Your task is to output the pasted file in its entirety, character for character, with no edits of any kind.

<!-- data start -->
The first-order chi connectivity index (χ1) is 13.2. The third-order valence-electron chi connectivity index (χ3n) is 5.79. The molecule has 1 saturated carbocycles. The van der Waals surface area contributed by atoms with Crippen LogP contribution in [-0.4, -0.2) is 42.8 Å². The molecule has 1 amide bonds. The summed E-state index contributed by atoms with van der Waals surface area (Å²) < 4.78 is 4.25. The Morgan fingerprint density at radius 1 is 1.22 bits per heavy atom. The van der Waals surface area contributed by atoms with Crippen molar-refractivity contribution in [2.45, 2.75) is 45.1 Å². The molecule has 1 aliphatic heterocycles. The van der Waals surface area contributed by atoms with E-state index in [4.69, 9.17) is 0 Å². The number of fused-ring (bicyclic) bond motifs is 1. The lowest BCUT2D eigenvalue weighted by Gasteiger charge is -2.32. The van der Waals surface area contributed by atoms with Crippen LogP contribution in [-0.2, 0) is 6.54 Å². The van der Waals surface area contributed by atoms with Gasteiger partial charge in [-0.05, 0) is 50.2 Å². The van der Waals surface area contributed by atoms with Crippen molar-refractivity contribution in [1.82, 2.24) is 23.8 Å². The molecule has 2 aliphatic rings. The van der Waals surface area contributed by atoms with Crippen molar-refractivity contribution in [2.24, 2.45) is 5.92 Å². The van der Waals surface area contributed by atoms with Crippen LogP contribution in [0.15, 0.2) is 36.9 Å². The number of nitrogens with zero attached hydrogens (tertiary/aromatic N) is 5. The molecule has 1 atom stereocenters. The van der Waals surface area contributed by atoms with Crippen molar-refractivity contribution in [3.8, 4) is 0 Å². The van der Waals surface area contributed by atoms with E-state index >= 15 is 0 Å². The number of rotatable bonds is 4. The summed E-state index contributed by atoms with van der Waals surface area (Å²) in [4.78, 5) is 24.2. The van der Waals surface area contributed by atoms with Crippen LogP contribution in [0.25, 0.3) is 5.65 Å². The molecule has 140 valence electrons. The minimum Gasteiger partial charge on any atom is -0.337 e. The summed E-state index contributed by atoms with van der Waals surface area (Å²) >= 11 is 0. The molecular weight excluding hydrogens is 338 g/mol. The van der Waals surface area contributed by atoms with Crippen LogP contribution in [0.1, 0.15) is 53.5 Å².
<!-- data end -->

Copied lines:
The first-order chi connectivity index (χ1) is 13.2. The third-order valence-electron chi connectivity index (χ3n) is 5.79. The molecule has 1 saturated carbocycles. The van der Waals surface area contributed by atoms with Crippen LogP contribution in [-0.4, -0.2) is 42.8 Å². The molecule has 1 amide bonds. The summed E-state index contributed by atoms with van der Waals surface area (Å²) < 4.78 is 4.25. The Morgan fingerprint density at radius 1 is 1.22 bits per heavy atom. The van der Waals surface area contributed by atoms with Crippen molar-refractivity contribution in [2.45, 2.75) is 45.1 Å². The molecule has 1 aliphatic heterocycles. The van der Waals surface area contributed by atoms with E-state index in [4.69, 9.17) is 0 Å². The number of fused-ring (bicyclic) bond motifs is 1. The lowest BCUT2D eigenvalue weighted by Gasteiger charge is -2.32. The van der Waals surface area contributed by atoms with Crippen LogP contribution in [-0.2, 0) is 6.54 Å². The van der Waals surface area contributed by atoms with Gasteiger partial charge in [-0.05, 0) is 50.2 Å². The van der Waals surface area contributed by atoms with Crippen molar-refractivity contribution in [1.82, 2.24) is 23.8 Å². The molecule has 2 aliphatic rings. The van der Waals surface area contributed by atoms with Crippen molar-refractivity contribution in [2.24, 2.45) is 5.92 Å². The van der Waals surface area contributed by atoms with Crippen LogP contribution in [0.15, 0.2) is 36.9 Å². The number of nitrogens with zero attached hydrogens (tertiary/aromatic N) is 5. The molecule has 1 atom stereocenters. The van der Waals surface area contributed by atoms with Crippen molar-refractivity contribution in [3.8, 4) is 0 Å². The van der Waals surface area contributed by atoms with E-state index >= 15 is 0 Å². The number of rotatable bonds is 4. The summed E-state index contributed by atoms with van der Waals surface area (Å²) in [4.78, 5) is 24.2. The van der Waals surface area contributed by atoms with Crippen LogP contribution in [0.25, 0.3) is 5.65 Å². The molecule has 140 valence electrons. The minimum Gasteiger partial charge on any atom is -0.337 e. The summed E-state index contributed by atoms with van der Waals surface area (Å²) >= 11 is 0. The molecular weight excluding hydrogens is 338 g/mol. The van der Waals surface area contributed by atoms with Crippen LogP contribution in [0.1, 0.15) is 53.5 Å².